If you have a diarrheic calves (<8days old), your fluid should contain AT LEAST how much of ____ or ____? | AT LEAST 60mmol/L of acetate OR bicarbonate |

Tell me the apprxn base deficit of a calf <8days old which is.... (1) Standing w/ a strong suck reflex (2) Standing, weak suck reflex (3) Sternal recumbency (4) Lateral recumbency | (1) 0 (2) 5 (3) 10 (4) 10 |

How do you calculate a fluid deficit? | % Dehydration x body weight in Kg = volume (L) |

What is the rate for MAINTENANCE per day in adults? Neonates? | (1) Adults: 50ml/kg/day (2) Neonates: 80ml/kg/day |

What is the RULE OF THUMB of maintenance rate per hour? | 2ml/kg/hr |

What is the SHOCK rate for fluids? | 90ml/Kg/hour (ten more than the DAILY rate of neonates, in an hour. interesting) |

How do you calculate the bicarb deficiency? (W/ base deficit) | Bicarbonate (mmol) = Body weight (Kg) x Base deficit (mmol/L) x (0.5) ← THIS LAST NUMBER IS A FACTOR & VARIES BASED ON CERTAIN THINGS. See other care for more |

What is normal bicarbonate levels? | The Normal Bicarbonate is 25mEq |

Calculating a bicarb deficiency → in the equation there is a factor you must multiply the BW & base deficit by. This varies...what is it in the generic formula? What is it for.... NEONATES? ADULTS? "TEENAGERS" ? | (1) Generic formula: 0.5 (2) Neonates: 0.6 (3) Adults: 0.3 (4) Teenagers: 0.5 |

What are the characteristics of an 8% dehydrated ruminant? | Depression Mild to moderate ↓ in skin turgor (skin tent duration 2 – 4 seconds) Obvious enophthalmos Slight tachycardia (heart rate >90 beats/ minute) ↑ capillary refill time (3 – 4 seconds) |

How does a mmol & a mEq of bicarb relate? | They are the same thing! 1mmol= 1mEq |

How do you calculate the bicarb deficiency? (w/ CO2 levels) | Bicarbonate (mmol) = Body weight (Kg) x (30 – TCO2) x (0.6) ← this factor again-depends on animal (see other card) |

If you are giving bicarb IV, how would you administer the amount needed? | Can start w/ half the amount in 30min & rest over 12 hours if bicarb is to be given IV |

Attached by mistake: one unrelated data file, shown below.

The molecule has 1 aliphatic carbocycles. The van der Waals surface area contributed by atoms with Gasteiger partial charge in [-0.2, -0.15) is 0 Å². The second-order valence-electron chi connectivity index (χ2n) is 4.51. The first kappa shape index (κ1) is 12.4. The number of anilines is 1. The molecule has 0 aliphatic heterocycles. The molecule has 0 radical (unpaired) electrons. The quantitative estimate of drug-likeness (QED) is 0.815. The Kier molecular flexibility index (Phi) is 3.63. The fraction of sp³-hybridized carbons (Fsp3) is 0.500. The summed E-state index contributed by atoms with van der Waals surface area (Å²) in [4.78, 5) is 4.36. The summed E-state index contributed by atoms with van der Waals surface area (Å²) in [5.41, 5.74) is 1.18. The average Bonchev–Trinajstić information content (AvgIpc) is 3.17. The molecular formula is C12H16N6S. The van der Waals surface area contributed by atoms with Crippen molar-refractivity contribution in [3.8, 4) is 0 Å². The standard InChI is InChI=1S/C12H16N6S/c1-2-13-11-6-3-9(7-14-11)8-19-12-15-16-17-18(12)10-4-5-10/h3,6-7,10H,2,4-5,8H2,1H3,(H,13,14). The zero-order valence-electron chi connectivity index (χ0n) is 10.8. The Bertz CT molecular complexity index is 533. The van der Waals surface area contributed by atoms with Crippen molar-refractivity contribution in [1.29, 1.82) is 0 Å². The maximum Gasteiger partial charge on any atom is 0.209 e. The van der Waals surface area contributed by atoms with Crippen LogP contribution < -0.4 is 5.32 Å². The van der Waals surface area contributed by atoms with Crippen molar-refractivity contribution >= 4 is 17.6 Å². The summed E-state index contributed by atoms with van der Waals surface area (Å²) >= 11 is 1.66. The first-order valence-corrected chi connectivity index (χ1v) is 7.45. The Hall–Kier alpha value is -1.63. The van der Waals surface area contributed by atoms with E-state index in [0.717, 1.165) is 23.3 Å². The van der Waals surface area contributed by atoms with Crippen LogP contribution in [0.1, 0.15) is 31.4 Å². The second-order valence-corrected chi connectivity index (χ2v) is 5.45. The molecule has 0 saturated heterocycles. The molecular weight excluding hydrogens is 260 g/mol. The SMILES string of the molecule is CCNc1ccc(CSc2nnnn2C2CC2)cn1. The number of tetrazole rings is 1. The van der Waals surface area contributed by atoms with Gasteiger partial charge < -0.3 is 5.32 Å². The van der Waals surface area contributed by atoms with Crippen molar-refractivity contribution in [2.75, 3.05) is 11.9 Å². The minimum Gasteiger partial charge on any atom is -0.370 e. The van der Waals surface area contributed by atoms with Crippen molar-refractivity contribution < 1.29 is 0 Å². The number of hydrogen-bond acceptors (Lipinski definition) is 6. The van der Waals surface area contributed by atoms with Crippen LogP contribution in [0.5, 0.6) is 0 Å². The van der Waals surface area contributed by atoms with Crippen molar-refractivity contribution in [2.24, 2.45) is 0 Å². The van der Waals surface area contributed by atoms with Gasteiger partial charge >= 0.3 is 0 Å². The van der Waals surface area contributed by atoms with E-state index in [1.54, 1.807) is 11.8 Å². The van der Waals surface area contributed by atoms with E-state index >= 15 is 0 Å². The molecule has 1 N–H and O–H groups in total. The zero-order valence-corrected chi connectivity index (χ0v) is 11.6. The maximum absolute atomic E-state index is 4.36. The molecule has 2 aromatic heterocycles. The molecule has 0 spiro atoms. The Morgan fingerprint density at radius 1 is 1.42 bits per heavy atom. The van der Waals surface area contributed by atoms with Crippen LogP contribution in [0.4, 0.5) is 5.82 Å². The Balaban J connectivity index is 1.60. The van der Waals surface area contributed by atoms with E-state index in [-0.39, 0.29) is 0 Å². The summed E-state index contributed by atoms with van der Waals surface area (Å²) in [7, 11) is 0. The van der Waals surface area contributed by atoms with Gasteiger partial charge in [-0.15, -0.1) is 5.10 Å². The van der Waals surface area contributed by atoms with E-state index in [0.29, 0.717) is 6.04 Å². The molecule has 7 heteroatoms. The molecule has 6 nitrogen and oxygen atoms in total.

You’d want to give bicarb to correct a metabolic acidosis, what pH would this action be appropriate at? What else must you consider? | Correct metabolic acidosis if pH <7.2...also consider WHY there is an acidosis, prior to giving bicarbonate |

If you are replacing sodium in an animal, what must you know?? | DON'T GIVE TOO FAST!!! esp if chronic change in Na → need to give very slowly then |

If you are bolusing Ca++, what must you know/do? | A bolus of Ca++ will SLOW HEART RATE! Bolus w/ stethoscope LISTENING TO HEART AT SAME TIME |

Which is more important for fluids: the choice to give fluids, or the rate? | The choice to give fluids is often more vital than the specific rate of administration |

Which is often more vital when giving fluids → the volume or a composition? | The volume given is often more vital than the composition chosen |

What are 3 contraindications for giving electrolytes? | (1) Chronicity (2) Heart & muscle (3) Acid-base balance |

4 contraindications against fluid volume? | (1) Vasculitis (2) Lungs (3) Kidneys (4) Neonates & ALPACAS |

A rule of thumb fluid plan in a ruminant consists of what 3 steps? | (1) Treat for deficit (2) Maintenance (3) Ongoing losses |

Rule of thumb for rumis → Deficit: how do you administer the fluid which you calculated to treat a deficit? (What about shock dose?) | Half of which is given in the 1st 2 hours & the 2nd half is given over 12 to 24 hours. (Should you choose to give a shock dose, the shock dose comes out of the deficit volume) |

Rule of thumb for rumis → maintenance: what are the equations to figure out the amount/rate you should give to-A neonate? An adult? | (BW x 80ml/24hrs for a neonate) (BW x 50ml/24hours for adult) |

Rule of thumb for rumis → ongoing losses: how much should you administer for ongoing losses? | What is estimated to be lost / hour |

**The volume of fluid you should be giving in the 1st hour of your fluid plan is...? | ¼ deficit + maintenance/hr + on going losses/hr |